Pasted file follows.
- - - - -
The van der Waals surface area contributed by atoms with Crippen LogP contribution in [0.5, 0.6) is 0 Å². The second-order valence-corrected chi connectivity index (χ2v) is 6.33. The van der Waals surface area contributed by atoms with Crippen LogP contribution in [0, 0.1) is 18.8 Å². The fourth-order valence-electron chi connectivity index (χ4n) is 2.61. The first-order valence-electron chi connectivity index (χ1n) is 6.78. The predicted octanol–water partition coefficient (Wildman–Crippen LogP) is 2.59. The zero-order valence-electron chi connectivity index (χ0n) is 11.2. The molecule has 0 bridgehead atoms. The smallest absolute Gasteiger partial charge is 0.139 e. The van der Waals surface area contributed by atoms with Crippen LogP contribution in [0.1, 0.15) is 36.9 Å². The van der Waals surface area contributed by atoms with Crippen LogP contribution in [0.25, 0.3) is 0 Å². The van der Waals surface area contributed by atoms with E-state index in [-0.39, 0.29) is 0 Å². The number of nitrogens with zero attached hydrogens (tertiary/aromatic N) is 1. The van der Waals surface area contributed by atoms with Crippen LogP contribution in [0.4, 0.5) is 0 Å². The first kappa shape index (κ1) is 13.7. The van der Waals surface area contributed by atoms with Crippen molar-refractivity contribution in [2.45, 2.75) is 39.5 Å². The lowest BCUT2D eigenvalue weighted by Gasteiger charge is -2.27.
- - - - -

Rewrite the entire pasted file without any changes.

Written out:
The van der Waals surface area contributed by atoms with Crippen LogP contribution in [0.5, 0.6) is 0 Å². The second-order valence-corrected chi connectivity index (χ2v) is 6.33. The van der Waals surface area contributed by atoms with Crippen LogP contribution in [0, 0.1) is 18.8 Å². The fourth-order valence-electron chi connectivity index (χ4n) is 2.61. The first-order valence-electron chi connectivity index (χ1n) is 6.78. The predicted octanol–water partition coefficient (Wildman–Crippen LogP) is 2.59. The zero-order valence-electron chi connectivity index (χ0n) is 11.2. The molecule has 0 bridgehead atoms. The smallest absolute Gasteiger partial charge is 0.139 e. The van der Waals surface area contributed by atoms with Crippen LogP contribution in [0.1, 0.15) is 36.9 Å². The van der Waals surface area contributed by atoms with Crippen LogP contribution in [0.25, 0.3) is 0 Å². The van der Waals surface area contributed by atoms with E-state index in [-0.39, 0.29) is 0 Å². The number of nitrogens with zero attached hydrogens (tertiary/aromatic N) is 1. The van der Waals surface area contributed by atoms with Crippen LogP contribution in [0.4, 0.5) is 0 Å². The first kappa shape index (κ1) is 13.7. The van der Waals surface area contributed by atoms with Crippen molar-refractivity contribution in [2.45, 2.75) is 39.5 Å². The lowest BCUT2D eigenvalue weighted by Gasteiger charge is -2.27.